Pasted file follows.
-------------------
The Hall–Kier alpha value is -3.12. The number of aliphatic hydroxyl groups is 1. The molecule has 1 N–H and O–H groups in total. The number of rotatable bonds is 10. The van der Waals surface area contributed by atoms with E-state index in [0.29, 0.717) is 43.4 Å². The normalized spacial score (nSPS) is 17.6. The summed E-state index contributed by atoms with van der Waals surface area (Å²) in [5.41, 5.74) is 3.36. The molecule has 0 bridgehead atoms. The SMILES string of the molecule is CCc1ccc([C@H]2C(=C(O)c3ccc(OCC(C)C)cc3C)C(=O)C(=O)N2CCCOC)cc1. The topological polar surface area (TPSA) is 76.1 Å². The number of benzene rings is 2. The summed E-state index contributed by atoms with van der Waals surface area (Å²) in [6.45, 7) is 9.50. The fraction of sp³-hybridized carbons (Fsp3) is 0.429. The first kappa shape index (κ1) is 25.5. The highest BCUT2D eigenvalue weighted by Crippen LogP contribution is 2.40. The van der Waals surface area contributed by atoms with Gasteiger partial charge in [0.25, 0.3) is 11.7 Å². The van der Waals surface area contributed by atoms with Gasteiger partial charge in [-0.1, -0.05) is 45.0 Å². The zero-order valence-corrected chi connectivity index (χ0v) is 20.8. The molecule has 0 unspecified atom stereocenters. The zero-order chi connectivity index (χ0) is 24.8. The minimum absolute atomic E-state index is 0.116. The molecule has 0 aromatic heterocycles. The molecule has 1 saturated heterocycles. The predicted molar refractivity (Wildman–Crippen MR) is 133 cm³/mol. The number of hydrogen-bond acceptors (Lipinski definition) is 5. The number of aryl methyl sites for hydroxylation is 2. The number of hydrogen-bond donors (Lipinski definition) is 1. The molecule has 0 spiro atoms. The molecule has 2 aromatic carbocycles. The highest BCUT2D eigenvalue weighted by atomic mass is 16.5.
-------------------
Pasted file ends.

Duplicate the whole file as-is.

The Hall–Kier alpha value is -3.12. The number of aliphatic hydroxyl groups is 1. The molecule has 1 N–H and O–H groups in total. The number of rotatable bonds is 10. The van der Waals surface area contributed by atoms with E-state index in [0.29, 0.717) is 43.4 Å². The normalized spacial score (nSPS) is 17.6. The summed E-state index contributed by atoms with van der Waals surface area (Å²) in [5.41, 5.74) is 3.36. The molecule has 0 bridgehead atoms. The SMILES string of the molecule is CCc1ccc([C@H]2C(=C(O)c3ccc(OCC(C)C)cc3C)C(=O)C(=O)N2CCCOC)cc1. The topological polar surface area (TPSA) is 76.1 Å². The number of benzene rings is 2. The summed E-state index contributed by atoms with van der Waals surface area (Å²) in [6.45, 7) is 9.50. The fraction of sp³-hybridized carbons (Fsp3) is 0.429. The first kappa shape index (κ1) is 25.5. The highest BCUT2D eigenvalue weighted by Crippen LogP contribution is 2.40. The van der Waals surface area contributed by atoms with Gasteiger partial charge in [0.25, 0.3) is 11.7 Å². The van der Waals surface area contributed by atoms with Gasteiger partial charge in [-0.1, -0.05) is 45.0 Å². The zero-order valence-corrected chi connectivity index (χ0v) is 20.8. The molecule has 0 unspecified atom stereocenters. The zero-order chi connectivity index (χ0) is 24.8. The minimum absolute atomic E-state index is 0.116. The molecule has 0 aromatic heterocycles. The molecule has 1 saturated heterocycles. The predicted molar refractivity (Wildman–Crippen MR) is 133 cm³/mol. The number of hydrogen-bond acceptors (Lipinski definition) is 5. The number of aryl methyl sites for hydroxylation is 2. The number of hydrogen-bond donors (Lipinski definition) is 1. The molecule has 0 spiro atoms. The molecule has 2 aromatic carbocycles. The highest BCUT2D eigenvalue weighted by atomic mass is 16.5.